The Curse of the Red River

 

“My body is aching
and my soul is seeking.
I am not myself again.
I want some time to regain,”
confides a lady
to a daddy
who says, “I am sorry
but let me sing you a Lori 
through which I can tell you a story
that can make the Red River feel sorry.”
But the Red River keeps on flowing
with no signs of slowing. 
The paraphernalia is sort with haste
so that it conveniently goes into the waste
without the world noticing the shame
although it is but the routine same.
Five odd days the Red River flows
till her system automatically mellows,
but for only twenty eight odd moons to follow
when the Red River will but definitely flow.

 

 

The Friend

 

“He is sick!
He is sick!”
shouts the loafer melancholy 
pointing to a stray dog,
his only friend
in a world of billions.
The passers-by are indifferent.
He holds his tummy tight
and clenches his teeth and spares a moan.
The dog wags its tail,
urgently sniffs at the loafer’s body
and licks and kisses his face,
wagging its tail ever more swiftly.
The loafer embraces the dog;
a few drops of tears fall on the dog’s soft coat.
The dog freezes in his arms.
The loafer closes his eyes
and takes a long wanting breathe.

He spares a tired yawn or two

and slowly slumps onto the dusty ground.
Silence.
A nervous dog wags its tail 
and nags and softly barks
at a friend who moves no more.
It withdraws and stands still,
its wet desperate eyes focused on the corpse.
It takes a step forward and another backward
and yelps and frantically runs around.
It yelps at a passerby or two;
one ignores it 
and the other shoos it away.
It silently walks back to its friend
and stands guard for the world to take notice
of its dear friend who is gone forever,
someone the town may ignore
but never forget
for the town will never be the same
without the man who once roamed its streets:
to do the odd jobs;
to take the alms;
to tolerate the insults;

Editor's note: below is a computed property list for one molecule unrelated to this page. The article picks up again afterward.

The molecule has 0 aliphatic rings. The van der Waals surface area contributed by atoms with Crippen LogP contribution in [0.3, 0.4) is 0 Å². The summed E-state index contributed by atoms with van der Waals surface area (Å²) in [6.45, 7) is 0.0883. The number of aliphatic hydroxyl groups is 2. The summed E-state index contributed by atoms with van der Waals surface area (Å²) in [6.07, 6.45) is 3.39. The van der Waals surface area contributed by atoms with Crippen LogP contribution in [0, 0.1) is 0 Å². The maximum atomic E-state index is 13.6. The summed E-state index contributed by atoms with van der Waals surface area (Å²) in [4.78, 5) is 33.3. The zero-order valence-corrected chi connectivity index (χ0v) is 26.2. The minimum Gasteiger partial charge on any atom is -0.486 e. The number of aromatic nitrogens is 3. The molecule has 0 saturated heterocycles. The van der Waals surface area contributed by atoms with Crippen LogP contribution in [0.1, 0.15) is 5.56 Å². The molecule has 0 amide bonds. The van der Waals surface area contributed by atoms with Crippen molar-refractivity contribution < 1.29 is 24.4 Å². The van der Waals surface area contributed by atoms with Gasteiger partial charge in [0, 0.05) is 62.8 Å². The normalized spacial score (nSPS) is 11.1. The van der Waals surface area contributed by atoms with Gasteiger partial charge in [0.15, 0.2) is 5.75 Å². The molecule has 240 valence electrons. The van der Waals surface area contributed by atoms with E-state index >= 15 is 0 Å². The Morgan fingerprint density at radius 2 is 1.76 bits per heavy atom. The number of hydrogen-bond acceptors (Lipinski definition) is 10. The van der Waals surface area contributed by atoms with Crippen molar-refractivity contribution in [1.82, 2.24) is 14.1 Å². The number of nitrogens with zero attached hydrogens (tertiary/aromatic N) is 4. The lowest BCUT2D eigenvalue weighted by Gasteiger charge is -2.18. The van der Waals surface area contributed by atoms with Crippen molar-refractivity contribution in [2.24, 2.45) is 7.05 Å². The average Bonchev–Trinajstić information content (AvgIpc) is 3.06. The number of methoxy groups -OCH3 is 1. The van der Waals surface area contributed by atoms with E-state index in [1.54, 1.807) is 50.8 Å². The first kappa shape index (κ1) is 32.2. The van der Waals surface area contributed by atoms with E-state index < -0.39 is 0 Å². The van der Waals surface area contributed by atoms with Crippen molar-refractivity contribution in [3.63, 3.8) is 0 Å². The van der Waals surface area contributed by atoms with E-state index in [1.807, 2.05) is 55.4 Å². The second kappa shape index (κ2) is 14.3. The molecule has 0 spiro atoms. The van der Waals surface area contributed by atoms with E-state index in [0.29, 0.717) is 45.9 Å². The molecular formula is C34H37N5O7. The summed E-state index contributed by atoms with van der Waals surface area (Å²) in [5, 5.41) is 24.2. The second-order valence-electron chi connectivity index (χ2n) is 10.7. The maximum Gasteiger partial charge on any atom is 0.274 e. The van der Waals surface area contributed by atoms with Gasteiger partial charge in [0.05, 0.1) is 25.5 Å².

to rejoice the festivities;
to smile at the funerals…
Only the stray dog knew it well.

 

 

Of Despair and Hope

 

Yet another birthday has come and gone;
another reminder of my life’s mission sacred
that still remains buried deep
at the bottom of the ocean of samsara.

I tried to shout out my despair,
“Give me some light!
Show me the path!”
in a city of millions 
devoid of true senses.

A cacophony of noises from the millions 
submerged in a sea of the Three Poisons,
brilliant in mundane conduct yet without divine souls 
was an answer too poor to console.

I ran to the Great Stupa (Boudhanath),
the embodiment of all the Buddhas past, present and future.
A thousand butter lamps I offered
And circumambulated it till my body could take no more.

I prayed to the Great Stupa 
and to all the Great Beings of the three times
and begged for mercy to heed my prayers 
to liberate all sentient beings from the samsaric bondage cruel.

And at long last I felt the light 
and sensed the path too.
I was not born to live for myself and mine
but to live for one and all alone.

 

 

About the Poet

Dr. Rinzin Rinzin is a writer, poet, freelance management/policy consultant, dedicated scholar and an educationist. He also worked as a lecturer, researcher, manager/administrator, businessman and parliamentarian during the last two decades. His début book was The Talisman of Good Fortune and Other Stories from Rural Bhutan (2002). Depa Bondeypa’s Relatives (2016) was his first novel. He also authored a number of illustrated children’s books. Further, he is a spontaneous poet, and some of his poems were published in Amaravati Poetic Prism 2017 and The Poetry of South Asia. He enjoys delivering inspirational talks to youth and telling stories to children.